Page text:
Filipinos cut spending in malls amid economic downturn

By Judith Balea,

Posted at May 03 2009 11:09 PM | Updated as of Jul 16 2009 10:34 PM

Filipinos still flocked to the country’s most popular malls last year, but they didn't shop, dine and watch movies as much as they did in 2007.

No thanks to soaring inflation, which hit a 17-year high of 12.5 percent in August 2008, and the much-felt economic downturn towards the end of the year, consumers cut spending especially on entertainment and recreation. This was evident in the financial performance of big mall operators.

SM Prime Holdings, for instance, booked a measly increase in cinema ticket sales to P1.85 billion last year from 2007’s P1.84 billion, which represented a far better sales growth of 15 percent over the 2006 level.

The Henry Sy-led company operates the largest network of movie theaters in 33 malls nationwide.

Its recent financial filing also showed consumers availed less of other amusements at its commercial centers, including bowling, ice-skating and tours in the SM Science Discovery Center. SM Prime saw income from these offerings decrease by 13 percent to P632 million in 2008 from P724 million in 2007.

In terms of mall rental fees, which are often based on tenants' sales, SM Prime managed to post a growth of 15 percent to P15.4 billion last year. But this was slower compared to the 18 percent growth recorded in the year before.

Hans Sy, president of SM Prime, explained during the company's recent stockholders' meeting that they observed "slower consumer spending" due largely to skyrocketing food and fuel prices in the first half of 2008.

Two other mall developers, Robinsons and Ayala Land, tell the same story.

In the fourth quarter of 2008, Robinsons' commercial center division posted a revenue growth of 8 percent to P1 billion, much lower than the 11 percent growth in the same period in 2007.

Ayala Land, on the other hand, reported that its revenues for full year 2008 rose by 3 percent to P4.3 billion, as against the 5-percent growth in the previous year.

The company, which operates the Glorietta malls, said it experienced flat rental rates.

Focus on basic necessities

Moving on to 2009, Filipino consumers continued to tighten their belts.

A recent survey by global market research firm Synovate revealed that in the last six months, 92 percent of residents in Metro Manila, where malls are concentrated, have cut their spending while 61 percent did less impulsive buying. Synovate polled 1,000 residents across all income brackets in the Metro.

What is more interesting is that 55 percent said they've started focusing on food and other necessities and spent less on recreation as well as luxury items like high-tech gadgets, appliances and even fancy dinners.

Analysts said this trend bodes well for SM and other malls catering to the low- to middle-income markets, rather than upscale shopping centers like, say, Rockwell Land's The Power Plant Mall.

"Consumers looking for more value for their money will not go to high-end malls but to the likes of SM. For example, P1,000 can buy you two to three shirts in SM, but only one branded shirt in high-end malls," said Macquarie Group Ltd. strategist Alex Pomento.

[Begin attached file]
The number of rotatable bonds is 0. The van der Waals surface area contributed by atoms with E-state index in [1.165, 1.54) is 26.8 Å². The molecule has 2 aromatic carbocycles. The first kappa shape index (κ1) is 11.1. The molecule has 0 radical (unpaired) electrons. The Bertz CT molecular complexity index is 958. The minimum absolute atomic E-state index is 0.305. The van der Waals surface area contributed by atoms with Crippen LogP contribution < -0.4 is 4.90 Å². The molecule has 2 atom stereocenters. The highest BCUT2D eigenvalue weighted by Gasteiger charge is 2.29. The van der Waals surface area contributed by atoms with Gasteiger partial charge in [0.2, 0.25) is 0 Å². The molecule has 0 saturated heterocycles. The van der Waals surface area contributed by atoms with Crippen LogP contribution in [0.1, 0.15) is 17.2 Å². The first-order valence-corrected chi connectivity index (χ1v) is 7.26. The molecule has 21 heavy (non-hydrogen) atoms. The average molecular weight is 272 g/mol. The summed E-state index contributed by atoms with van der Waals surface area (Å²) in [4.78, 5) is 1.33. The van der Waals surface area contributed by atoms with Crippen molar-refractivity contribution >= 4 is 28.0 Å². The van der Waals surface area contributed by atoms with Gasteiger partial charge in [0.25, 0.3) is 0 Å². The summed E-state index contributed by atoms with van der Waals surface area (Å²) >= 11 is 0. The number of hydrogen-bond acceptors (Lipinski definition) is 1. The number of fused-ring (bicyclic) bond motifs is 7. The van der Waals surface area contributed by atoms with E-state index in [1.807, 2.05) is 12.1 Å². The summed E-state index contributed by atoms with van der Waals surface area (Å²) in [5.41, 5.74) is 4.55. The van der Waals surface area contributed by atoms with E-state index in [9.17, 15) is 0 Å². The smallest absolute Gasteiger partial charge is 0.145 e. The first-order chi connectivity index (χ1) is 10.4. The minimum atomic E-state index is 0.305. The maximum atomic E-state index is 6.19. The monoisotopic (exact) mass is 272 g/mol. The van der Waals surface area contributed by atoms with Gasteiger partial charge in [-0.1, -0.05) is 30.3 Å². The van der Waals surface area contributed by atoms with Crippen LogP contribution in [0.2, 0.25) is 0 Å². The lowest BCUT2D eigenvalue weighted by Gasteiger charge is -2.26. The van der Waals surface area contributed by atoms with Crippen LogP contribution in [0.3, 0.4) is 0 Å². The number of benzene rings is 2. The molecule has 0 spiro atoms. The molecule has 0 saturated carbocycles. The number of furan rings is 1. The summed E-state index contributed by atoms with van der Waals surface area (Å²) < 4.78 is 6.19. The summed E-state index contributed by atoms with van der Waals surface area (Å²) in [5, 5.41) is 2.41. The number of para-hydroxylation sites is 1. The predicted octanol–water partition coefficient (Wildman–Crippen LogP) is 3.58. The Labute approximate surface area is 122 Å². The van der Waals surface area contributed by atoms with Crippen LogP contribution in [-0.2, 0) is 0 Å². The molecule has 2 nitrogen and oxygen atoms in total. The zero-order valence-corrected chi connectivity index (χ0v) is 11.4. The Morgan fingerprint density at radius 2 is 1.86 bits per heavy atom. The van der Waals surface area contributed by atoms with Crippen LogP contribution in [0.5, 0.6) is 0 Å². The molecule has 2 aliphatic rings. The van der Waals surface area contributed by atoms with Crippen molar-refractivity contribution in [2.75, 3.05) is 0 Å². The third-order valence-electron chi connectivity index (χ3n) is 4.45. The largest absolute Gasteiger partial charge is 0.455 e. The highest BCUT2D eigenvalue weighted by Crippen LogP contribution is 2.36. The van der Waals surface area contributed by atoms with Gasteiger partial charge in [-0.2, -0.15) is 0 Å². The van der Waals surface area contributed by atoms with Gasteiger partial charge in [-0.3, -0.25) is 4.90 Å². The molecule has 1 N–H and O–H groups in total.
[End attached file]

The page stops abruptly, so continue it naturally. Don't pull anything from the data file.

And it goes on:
"Filipinos are still spending but they're spending for the cheaper and basic things," he added.

This explains why SM's retail sales, both in its supermarkets and department stores, jumped 17 percent to P114.8 billion last year whereas Rockwell Land's were flat or little changed at about P700 million.

Pomento therefore concluded that SM's fundamentals "are much better compared to other property developers."

Despite the apparent slowdown in domestic consumption, he believes mall developer SM Prime is well poised to achieve a net income of P6.7 billion in 2009, a 5 percent year-on-year growth, albeit slower than the 7 percent growth last year.

Consumption and remittances

For the past years, sales at the country's biggest malls have been a gauge of trends in consumer spending, which contributes 70 percent of the country's gross domestic product (GDP) and is therefore, the main engine of economic growth.

Pomento said that 30 percent of total consumer spending happens inside malls, and two-thirds of this slice of the pie is accounted for by SM alone.

The SM Group earlier expressed optimism that consumption will hold up in 2009, saying this will still be fueled by remittances from overseas Filipinos workers (OFWs) and the weakening of the peso, which increases the value of dollar remittances.

This despite the government's zero-growth forecast for remittances this year and the gloomier estimates made by multilateral lenders like the International Monetary Fund, which said that remittances will decline by 7 percent this year.

"Based on what we've seen, remittance inflows and net deployment of OFWs are still up so far this year. Even if remittances stay flat at $16 billion this year, that is still a huge amount of money that would support our operations," said SMIC executive director Gregory Domingo.

Apart from remittances, the Philippine economy is also generally seen to post a significant slowdown this year, something that keeps most companies sidelined in their investments.

But mall developers, specifically the SM Group, are decided to pursue expansion plans this year, saying they view the economy from a long-term perspective.

The government expects the country's GDP to grow by 3.1-4.1 percent this year, a lot better than the IMF's zero percent growth projection.

In 2008, the economy grew by 4.6 percent, much slower than the 31-year high of 7.2 percent in 2007, as consumer spending slowed to an average 4.4 percent from 5.9 percent.